How did you get on Santa Cruz originally?

So I was skating for Elephant Skateboards. Mike V was running it and Kyle Berard was team manager. Then I got a call from Mike V and he goes, “I quit Elephant. Best of luck.” Then Kyle called me like, “Hey, Mike quit, so there’s no reason for us to stay together, so we’re gonna all go our separate ways, but I think I know someone who will be interested in you. I’m gonna make a few calls.” I was like, “Thank you so much. You’re awesome.” Kyle and Mike were amazing to me. Kyle is still killing it with concrete work and Mike moved to Iowa. Then, on January 23, 2014, Andrew Cannon called me from Santa Cruz. He was like, “I’d love to get you some product.” I thought, “Dream come true.” I was like, “What? Really? I’d love that. That’d be awesome.” 

I wondered how they discovered you.

I literally left this dinner with my family at the local Longhorn’s steakhouse and went outside. As I got the call, it said “Andrew Cannon” and my uncle saw it was like, “You gotta take it.” You never answer a phone during dinner where I’m from, but I was like, “Okay.” So I went outside and Andrew was like, “I’d love to send you a package. I’d also love to send you some bearings, wheels, trucks and grip tape.” I was getting NHS flow forever and it was all companies that I wanted to ride for, so I was stoked to be a part of it. I was on flow for a few years and then I turned Am in 2018. Henry, Mario, Justin and I all turned Am together in (“Til The End) Vol. 1. I’ve almost been on Santa Cruz for a decade. That’s nowhere close to you. What are you running on Santa Cruz?

I’ve been on since 2004, and then I rode for them from ‘89 to ‘93 the first time.

When did you turn pro?

Dogtown was my first pro model, but I was kind of pro when I was a little kid. I was getting paid and I entered pro contests when I was 12 or 13. 

That’s so sick. 


I never had a pro board until 1987 with Dogtown. Those were the original street contest days. How did you get so good? That first time I saw you skate that indoor park you were ripping so hard. You were just plain simple gnarly. You were the gnarliest dude I ever skated with.

Thank you. I was very blessed. Skateboarding was my outlet and my way of trying to deal with baggage I had as well as emotions and everything else. A lot of it I didn’t deal with, so I dealt with it through my skating. I couldn’t blame my skateboard. I couldn’t blame other skaters. I couldn’t blame the weather, unless it was raining out or 40 mile per hour winds. Now that I have moved to Southern California, I can’t blame the weather. It was a very humbling process. 

You had goals and ambitions and wanted to be a pro skateboarder?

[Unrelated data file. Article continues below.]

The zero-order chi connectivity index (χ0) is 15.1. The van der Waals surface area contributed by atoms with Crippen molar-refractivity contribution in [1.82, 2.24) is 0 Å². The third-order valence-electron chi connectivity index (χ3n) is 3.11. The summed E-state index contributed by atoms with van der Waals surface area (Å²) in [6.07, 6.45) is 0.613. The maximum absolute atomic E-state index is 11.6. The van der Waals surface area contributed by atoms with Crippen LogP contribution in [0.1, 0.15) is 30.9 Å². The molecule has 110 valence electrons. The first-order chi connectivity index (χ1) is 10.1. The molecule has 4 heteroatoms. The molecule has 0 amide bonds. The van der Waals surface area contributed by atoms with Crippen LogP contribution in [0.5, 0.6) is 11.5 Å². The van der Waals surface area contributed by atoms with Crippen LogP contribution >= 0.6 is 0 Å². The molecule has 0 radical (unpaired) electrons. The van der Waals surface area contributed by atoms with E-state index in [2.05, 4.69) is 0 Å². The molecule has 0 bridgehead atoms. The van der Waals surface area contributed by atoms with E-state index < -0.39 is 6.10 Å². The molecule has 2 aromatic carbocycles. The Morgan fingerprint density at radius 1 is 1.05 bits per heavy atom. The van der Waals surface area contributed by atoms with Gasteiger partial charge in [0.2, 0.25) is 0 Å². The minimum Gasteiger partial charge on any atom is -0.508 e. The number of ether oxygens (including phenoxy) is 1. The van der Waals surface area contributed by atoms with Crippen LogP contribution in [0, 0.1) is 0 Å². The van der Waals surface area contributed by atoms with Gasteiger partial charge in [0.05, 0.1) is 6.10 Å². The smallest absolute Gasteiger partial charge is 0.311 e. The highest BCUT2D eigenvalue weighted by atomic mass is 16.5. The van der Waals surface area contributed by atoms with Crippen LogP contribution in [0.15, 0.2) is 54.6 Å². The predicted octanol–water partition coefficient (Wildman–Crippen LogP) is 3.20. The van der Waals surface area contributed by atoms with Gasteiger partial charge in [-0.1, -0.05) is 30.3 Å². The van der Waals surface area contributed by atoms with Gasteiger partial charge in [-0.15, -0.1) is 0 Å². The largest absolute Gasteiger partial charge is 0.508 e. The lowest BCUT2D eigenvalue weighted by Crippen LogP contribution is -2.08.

I did have ambitions, and a few goals as soon as I started skating. I wanted to learn new tricks every time I skated. It doesn’t matter if it’s the stupidest trick ever. I have to learn at least one thing every time I skate. It used to be three tricks, but, after a while, that was a battle. For me, I try tricks that I have absolutely no business trying. I’ve done that since I was a kid. I would spin a 900 and I couldn’t do a 540. I’d try backlip to fakies. I tried invert reverts mceggs. I’ll try anything as long as I know it’s possible. If someone can do it, then I try to figure it out. Sometimes I don’t ever figure it out, or I just haven’t figured it out yet. 

The first time I saw you in a contest was at Tampa Pro at the bowl contest. You were skating so hard in practice and the contest, it scared me. You were in beast mode. I’ve seen you at a few Tampa Pro Bowl contests, and you’re so focused. Do you have a game plan or do you just go for it?

I’m not trying to focus on making a run for a contest or even trying to win the contest. I’m just trying to have the best session and I know I’m gonna get the most fired up when I’m skating with other people trying their hardest. When you get that energy, you’ve got to milk it for every penny you got. We need more open jam contests. They do all this quarter jam bullshit now where everyone does the same baby runs in every bowl. No. Let’s get some jams going. 

You’re definitely a good jam skater, and you’re always first place in my book. We’ve traveled quite a bit and been around the world together. When we were at Perth at that bowl on the beach, there were all of these Australian groms and I looked at them like, “Oh, they don’t know what they’re about to see.” I always look at the reactions on the kid’s faces and see their faces melt after your first run. It’s sick. 

That means the world, Eric, seriously. I’m constantly trying to push the envelope.